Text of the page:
I sat at my desk to plan a road trip for Marcia and me to the Pacific Northwest. Cool air-conditioning dropped from the ceiling vents in my upstairs office. A big leather chair had me perched in front of a 22-inch monitor with a keyboard at my fingertips. Google, MapQuest, and the Airstream Forum were right there for my perusal. I had travel books on Montana, Oregon, and Washington scattered about the floor with highlights and plastic tabs marking places I wanted to see. As my route started to take shape, I had us passing through St. Louis and generally following the Missouri River up through North Dakota and Montana. After crossing the Northern Rockies, we would eventually end up in Oregon, where the Columbia River meets the Pacific Ocean. Inadvertently, I had chosen a route that mimicked the one of the Corps of Discovery.
August 1802, Meriwether Lewis sat in Thomas Jefferson’s library at Monticello, pouring over a newly published book by Alexander Mackenzie about explorations in the western half of Canada. Hot summer air circulated the room with the aid of mechanical fans powered by slaves. The smell of freshly tilled soil from an open window and burnt candlewax filled the richly paneled study full of books. Lewis and Jefferson were planning an exploration across the American continent to find a water route for trade and to lay claim to the Pacific Northwest before Britain, Spain, or France could do so. The world’s most extensive collection of books on American geology was at Lewis’ fingertips, yet it contained no information about a two thousand mile stretch of uncharted territory between Illinois and the Oregon Coast.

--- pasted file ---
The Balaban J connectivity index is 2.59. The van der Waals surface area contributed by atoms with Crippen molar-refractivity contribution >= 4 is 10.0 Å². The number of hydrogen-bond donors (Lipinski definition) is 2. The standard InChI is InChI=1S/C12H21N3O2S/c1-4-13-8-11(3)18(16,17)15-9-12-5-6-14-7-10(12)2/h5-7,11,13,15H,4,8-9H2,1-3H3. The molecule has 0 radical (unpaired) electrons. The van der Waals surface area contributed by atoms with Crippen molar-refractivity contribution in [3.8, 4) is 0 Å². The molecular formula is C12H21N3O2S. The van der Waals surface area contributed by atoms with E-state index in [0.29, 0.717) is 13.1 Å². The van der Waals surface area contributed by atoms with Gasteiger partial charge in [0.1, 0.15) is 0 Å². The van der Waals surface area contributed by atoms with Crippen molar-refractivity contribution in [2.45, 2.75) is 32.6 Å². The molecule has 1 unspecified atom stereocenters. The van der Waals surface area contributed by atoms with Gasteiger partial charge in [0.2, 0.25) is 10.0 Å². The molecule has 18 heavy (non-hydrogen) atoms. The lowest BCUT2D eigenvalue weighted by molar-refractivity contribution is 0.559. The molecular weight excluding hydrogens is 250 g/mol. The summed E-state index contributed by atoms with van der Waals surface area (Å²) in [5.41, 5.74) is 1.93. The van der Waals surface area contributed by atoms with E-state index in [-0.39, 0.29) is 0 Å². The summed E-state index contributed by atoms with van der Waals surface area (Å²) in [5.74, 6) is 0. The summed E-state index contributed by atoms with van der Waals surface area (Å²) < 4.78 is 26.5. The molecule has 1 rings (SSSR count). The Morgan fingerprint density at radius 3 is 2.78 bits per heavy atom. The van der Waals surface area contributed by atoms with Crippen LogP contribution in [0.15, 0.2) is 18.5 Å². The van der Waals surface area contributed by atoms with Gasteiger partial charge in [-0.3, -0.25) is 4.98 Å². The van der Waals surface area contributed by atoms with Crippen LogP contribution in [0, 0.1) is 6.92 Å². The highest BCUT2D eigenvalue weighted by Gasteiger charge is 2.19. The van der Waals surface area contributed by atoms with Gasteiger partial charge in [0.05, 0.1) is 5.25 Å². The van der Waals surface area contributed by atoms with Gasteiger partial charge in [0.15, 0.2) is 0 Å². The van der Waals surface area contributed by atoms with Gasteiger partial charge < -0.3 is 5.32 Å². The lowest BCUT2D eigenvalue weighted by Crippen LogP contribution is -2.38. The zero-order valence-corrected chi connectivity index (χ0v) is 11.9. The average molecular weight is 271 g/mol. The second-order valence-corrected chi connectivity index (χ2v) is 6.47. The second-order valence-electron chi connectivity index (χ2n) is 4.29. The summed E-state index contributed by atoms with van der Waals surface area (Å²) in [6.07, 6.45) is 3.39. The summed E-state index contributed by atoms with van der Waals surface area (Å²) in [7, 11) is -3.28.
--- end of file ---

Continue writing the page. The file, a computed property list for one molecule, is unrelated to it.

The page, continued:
I clicked on Google Maps and entered my home address. Satellite images of my house appeared on the screen. The camera had captured my truck parked in my driveway. I entered my first destination and hit “route.” Detailed driving, walking, and public transportation instructions popped up. Street-side camera views along the way, dispelled any notion that I was about to “discover” anything new.
Captain Lewis and I were planning to go to the same place. He took a sextant, chronometer, compass, keelboat, and provisions for two dozen men; he set out on a two-year journey from which there was a good chance he would not return. Marcia and I will take our iPhones, tablets, credit cards, and Airstream trailer; I promised her we would be back in five weeks. The exploration of Lewis and Clark beginning in 1804, was the single most crucial event that led to the establishment of the United States’ borders from coast-to-coast, all for $2500. I hope to make ours for less.